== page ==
Evie and Hugo walk in gardens where they discuss her trip and her excitement over being near the top fashion houses. Hugo, of course, is more interested in the art! He is also taken aback when he realizes Sebastian is flying her to Paris and will be there with her. Hugo declares he is not jealous and that he will drive Evie to the aerodrome himself!

The House of Eliott has completed Sarah White’s commission, and the intuitive and clever Sarah offers to order her next batch of clothing from another fashion house if her presence pains Beatrice. When I read between the lines of Sarah’s description of her marriage to Phillip, it seems she willingly turns a blind eye to his extramarital affairs.


Hmm…is his pursuit of Beatrice the result of regret and deep love, or opportunity to pick up with an old lover? Sarah gently hints to Beatrice that she would not mind Phillip having an affair with her if there were no “bad feelings”–aka scandal and embarrassment. Beatrice hints just as gently that she had no intention of having an affair, and Sarah’s relief at this response proves she isn’t as above-it-all as she attempted to portray.

It’s time for Evie’s trip to Paris, and Hugo straps all of her luggage into the back of his motorcar. Bea sees Evie off with a hug and a kiss, and Hugo drives off! After they leave, an introspective Bea rings Phillip, and they meet in a maze, where Phillip pleads his case for their continued relationship. Phillip’s love for Bea and for Sarah appears genuine, but Bea has settled her past. She closes the chapter of Phillip White with a kiss goodbye, and leaves him in the maze.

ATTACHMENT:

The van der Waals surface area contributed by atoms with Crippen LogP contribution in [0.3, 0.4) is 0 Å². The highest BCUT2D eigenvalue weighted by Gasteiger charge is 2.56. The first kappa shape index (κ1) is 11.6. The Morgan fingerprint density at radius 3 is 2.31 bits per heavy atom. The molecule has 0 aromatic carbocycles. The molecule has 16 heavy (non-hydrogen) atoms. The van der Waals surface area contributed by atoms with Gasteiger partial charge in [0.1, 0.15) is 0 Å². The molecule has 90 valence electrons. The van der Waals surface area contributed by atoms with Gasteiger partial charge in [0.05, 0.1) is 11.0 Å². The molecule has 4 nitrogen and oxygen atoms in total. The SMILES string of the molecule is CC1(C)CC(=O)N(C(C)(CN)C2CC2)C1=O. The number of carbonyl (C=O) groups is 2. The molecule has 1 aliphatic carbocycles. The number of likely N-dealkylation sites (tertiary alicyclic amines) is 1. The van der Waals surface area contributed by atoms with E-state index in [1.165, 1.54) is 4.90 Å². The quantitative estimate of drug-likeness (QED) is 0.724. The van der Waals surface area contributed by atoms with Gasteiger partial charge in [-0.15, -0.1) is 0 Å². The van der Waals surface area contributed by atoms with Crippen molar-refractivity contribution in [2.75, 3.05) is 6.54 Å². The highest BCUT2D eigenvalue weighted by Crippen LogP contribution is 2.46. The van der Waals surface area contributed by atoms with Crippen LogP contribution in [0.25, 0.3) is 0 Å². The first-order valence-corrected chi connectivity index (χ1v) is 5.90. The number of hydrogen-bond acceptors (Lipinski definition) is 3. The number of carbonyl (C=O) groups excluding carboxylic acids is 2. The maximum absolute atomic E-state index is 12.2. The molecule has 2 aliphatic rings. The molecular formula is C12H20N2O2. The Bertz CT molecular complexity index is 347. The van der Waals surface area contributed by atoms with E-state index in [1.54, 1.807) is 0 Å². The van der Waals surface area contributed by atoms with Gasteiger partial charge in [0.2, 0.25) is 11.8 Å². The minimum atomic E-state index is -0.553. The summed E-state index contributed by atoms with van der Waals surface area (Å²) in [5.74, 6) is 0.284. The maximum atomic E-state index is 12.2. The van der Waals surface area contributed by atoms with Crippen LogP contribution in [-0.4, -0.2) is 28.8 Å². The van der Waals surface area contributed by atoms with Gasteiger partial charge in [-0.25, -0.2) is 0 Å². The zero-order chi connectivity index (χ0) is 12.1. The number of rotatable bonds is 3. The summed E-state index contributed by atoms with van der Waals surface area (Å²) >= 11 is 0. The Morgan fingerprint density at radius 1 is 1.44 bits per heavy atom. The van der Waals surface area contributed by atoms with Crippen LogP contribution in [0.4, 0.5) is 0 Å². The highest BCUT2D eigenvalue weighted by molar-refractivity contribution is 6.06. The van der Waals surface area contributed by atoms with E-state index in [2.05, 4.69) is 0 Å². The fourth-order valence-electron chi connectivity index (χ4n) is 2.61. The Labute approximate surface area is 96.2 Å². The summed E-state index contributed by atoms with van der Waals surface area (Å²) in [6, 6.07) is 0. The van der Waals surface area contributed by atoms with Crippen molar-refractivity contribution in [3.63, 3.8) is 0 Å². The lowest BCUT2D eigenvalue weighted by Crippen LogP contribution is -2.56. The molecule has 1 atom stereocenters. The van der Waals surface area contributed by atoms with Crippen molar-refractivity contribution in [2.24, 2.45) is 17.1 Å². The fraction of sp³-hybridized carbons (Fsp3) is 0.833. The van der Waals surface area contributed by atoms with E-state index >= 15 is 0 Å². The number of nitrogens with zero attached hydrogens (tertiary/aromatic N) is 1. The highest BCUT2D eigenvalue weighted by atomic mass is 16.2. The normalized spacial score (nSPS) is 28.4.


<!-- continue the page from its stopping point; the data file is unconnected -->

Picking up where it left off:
Hugo and Evie’s trip is not without trouble, with the cooling system of Hugo’s car breaking down. Now they must wait for the radiator to cool before continuing to the aerodrome. Then they get lost. Sebastian waits impatiently for Evie’s arrival, but his boss urges him to take off at the appointed time because the special guest is not the king or the Prime Minister. Sebastian must take off at the risk of losing his other flying gigs. As they roll into the aerodrome, they see Sebastian’s plane take off into the sky. Hugo apologizes, but you know he isn’t as sorry as he says he is.


The following morning, Hugo arrives with the morning paper, where he reveals that Sebastian and his aeroplane crashed. He also inadvertently reveals the hapless trip was planned and Evie orders him out. And, again, Evie throws a tantrum at Bea’s supposed interference with her life with the accusation that she put Hugo up to his deliberately breaking his car, and storms out.


I don’t know about you, but I never was sad when Sebastian died. He was annoying!